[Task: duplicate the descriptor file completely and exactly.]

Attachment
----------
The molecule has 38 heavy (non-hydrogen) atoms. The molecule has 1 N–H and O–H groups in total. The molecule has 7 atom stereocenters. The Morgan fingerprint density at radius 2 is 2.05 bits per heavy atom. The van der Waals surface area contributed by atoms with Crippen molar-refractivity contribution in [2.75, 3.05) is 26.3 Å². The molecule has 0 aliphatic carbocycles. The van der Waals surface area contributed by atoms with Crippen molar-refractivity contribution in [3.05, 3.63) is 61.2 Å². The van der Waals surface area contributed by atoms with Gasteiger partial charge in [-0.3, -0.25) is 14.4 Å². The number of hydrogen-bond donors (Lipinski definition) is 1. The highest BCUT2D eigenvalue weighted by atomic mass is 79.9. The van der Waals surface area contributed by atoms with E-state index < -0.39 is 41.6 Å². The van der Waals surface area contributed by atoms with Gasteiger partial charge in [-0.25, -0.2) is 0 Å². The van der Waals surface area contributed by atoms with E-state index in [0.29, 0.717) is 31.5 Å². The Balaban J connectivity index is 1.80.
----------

The molecule has 38 heavy (non-hydrogen) atoms. The molecule has 1 N–H and O–H groups in total. The molecule has 7 atom stereocenters. The Morgan fingerprint density at radius 2 is 2.05 bits per heavy atom. The van der Waals surface area contributed by atoms with Crippen molar-refractivity contribution in [2.75, 3.05) is 26.3 Å². The molecule has 0 aliphatic carbocycles. The van der Waals surface area contributed by atoms with Crippen molar-refractivity contribution in [3.05, 3.63) is 61.2 Å². The van der Waals surface area contributed by atoms with Gasteiger partial charge in [-0.3, -0.25) is 14.4 Å². The number of hydrogen-bond donors (Lipinski definition) is 1. The highest BCUT2D eigenvalue weighted by atomic mass is 79.9. The van der Waals surface area contributed by atoms with E-state index < -0.39 is 41.6 Å². The van der Waals surface area contributed by atoms with Gasteiger partial charge in [-0.25, -0.2) is 0 Å². The van der Waals surface area contributed by atoms with E-state index in [0.29, 0.717) is 31.5 Å². The Balaban J connectivity index is 1.80.